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College grants to go to neediest first

PORTLAND — Oregon will begin offering college grants to the state's low- and middle-income students based on their level of need. That's a change from the former first-come, first served system.

Students who filled out their request for financial aid the soonest used to jump to the front of the line provided they were Oregon residents with an annual family income of less than $70,000, said Bob Brew, director of the Higher Education Coordinating Commission's Office of Student Access and Completion.

"Lower-income students tended to apply later and not get the money," Brew told The Oregonian on Friday. Once the state money allocated to the Oregon Opportunity Grant had all been assigned, it was gone.

State lawmakers tweaked the system in 2015, adding more money to the grant and allowing the neediest students to be first in line.

They increased the program by nearly 24 percent for the 2015-17 cycle, dedicating $140.9 million to the program. The expansion will allow an additional 16,000 people to receive grants, Brew said.

About 40,000 students currently receive an Oregon Opportunity Grant.

Lawmakers also approved rules to guarantee the neediest students who apply for the program receive preferential treatment when the state distributes aid for upcoming school year.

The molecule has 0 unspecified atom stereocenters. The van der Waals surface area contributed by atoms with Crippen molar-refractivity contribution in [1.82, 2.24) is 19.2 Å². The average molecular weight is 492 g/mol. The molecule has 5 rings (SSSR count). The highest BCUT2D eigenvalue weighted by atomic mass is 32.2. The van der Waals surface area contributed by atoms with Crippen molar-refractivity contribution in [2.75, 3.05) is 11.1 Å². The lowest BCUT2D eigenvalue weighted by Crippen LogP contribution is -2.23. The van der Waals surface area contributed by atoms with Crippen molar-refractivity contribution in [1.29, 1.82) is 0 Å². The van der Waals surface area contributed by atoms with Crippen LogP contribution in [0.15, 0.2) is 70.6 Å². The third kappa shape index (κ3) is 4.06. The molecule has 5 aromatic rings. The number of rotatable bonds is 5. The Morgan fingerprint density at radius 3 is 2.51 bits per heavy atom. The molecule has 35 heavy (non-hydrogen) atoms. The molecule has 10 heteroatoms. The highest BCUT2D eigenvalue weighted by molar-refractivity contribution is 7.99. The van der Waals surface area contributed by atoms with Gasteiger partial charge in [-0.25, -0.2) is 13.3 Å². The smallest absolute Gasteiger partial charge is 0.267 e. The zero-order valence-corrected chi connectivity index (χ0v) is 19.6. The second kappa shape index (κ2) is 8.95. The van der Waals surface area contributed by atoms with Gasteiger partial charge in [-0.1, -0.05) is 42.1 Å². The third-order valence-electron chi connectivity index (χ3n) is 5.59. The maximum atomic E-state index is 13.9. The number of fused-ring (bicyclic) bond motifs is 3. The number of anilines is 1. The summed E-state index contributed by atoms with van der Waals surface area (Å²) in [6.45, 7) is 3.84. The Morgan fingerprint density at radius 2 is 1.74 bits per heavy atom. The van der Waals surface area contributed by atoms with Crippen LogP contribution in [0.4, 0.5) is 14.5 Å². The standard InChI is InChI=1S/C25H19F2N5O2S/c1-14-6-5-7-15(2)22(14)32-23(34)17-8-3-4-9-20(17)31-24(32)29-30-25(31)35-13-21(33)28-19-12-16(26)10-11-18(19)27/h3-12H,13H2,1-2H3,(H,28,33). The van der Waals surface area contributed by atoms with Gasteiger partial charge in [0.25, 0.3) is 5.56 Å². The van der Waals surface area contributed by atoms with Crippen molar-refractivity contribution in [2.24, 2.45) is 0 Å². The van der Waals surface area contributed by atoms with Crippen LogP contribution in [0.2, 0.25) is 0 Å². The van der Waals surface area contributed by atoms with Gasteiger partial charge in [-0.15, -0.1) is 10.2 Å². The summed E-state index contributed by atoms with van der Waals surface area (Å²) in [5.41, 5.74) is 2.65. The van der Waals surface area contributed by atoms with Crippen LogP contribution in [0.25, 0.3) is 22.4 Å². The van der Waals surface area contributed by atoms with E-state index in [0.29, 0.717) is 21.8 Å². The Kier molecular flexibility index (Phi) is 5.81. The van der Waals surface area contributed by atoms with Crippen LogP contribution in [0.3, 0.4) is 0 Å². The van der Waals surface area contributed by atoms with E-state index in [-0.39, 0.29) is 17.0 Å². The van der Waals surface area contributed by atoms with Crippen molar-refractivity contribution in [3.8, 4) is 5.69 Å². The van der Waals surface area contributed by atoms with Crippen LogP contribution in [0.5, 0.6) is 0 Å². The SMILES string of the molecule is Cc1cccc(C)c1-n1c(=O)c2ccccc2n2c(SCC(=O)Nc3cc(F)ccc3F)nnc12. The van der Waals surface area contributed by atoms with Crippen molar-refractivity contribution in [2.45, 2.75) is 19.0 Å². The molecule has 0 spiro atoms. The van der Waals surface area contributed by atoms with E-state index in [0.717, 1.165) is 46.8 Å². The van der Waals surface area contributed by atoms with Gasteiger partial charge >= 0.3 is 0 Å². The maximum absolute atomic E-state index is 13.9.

But some administrators are concerned about the impact of those rules, which could mean some full-time students who had been receiving a maximum of $2,250 in state aid will no longer qualify. "We want to make sure those students aren't further disenfranchised in their path to get a degree," said Hans Bernard, associate vice president for state and community affairs at the University of Oregon.

Low-income students face funding gaps even if they qualify for the Federal Pell Grant and the state program, said Bernard, explaining that about 2,000 such students receive full tuition through the university's PathwayOregon program.

The university said it wasn't clear how changes in the grant program would affect those students.

The state typically sends award letters to more people than it can fund, like an airline that oversells seats, Brew said. Only about half of the people who receive letters actually show up and enroll in college, he said.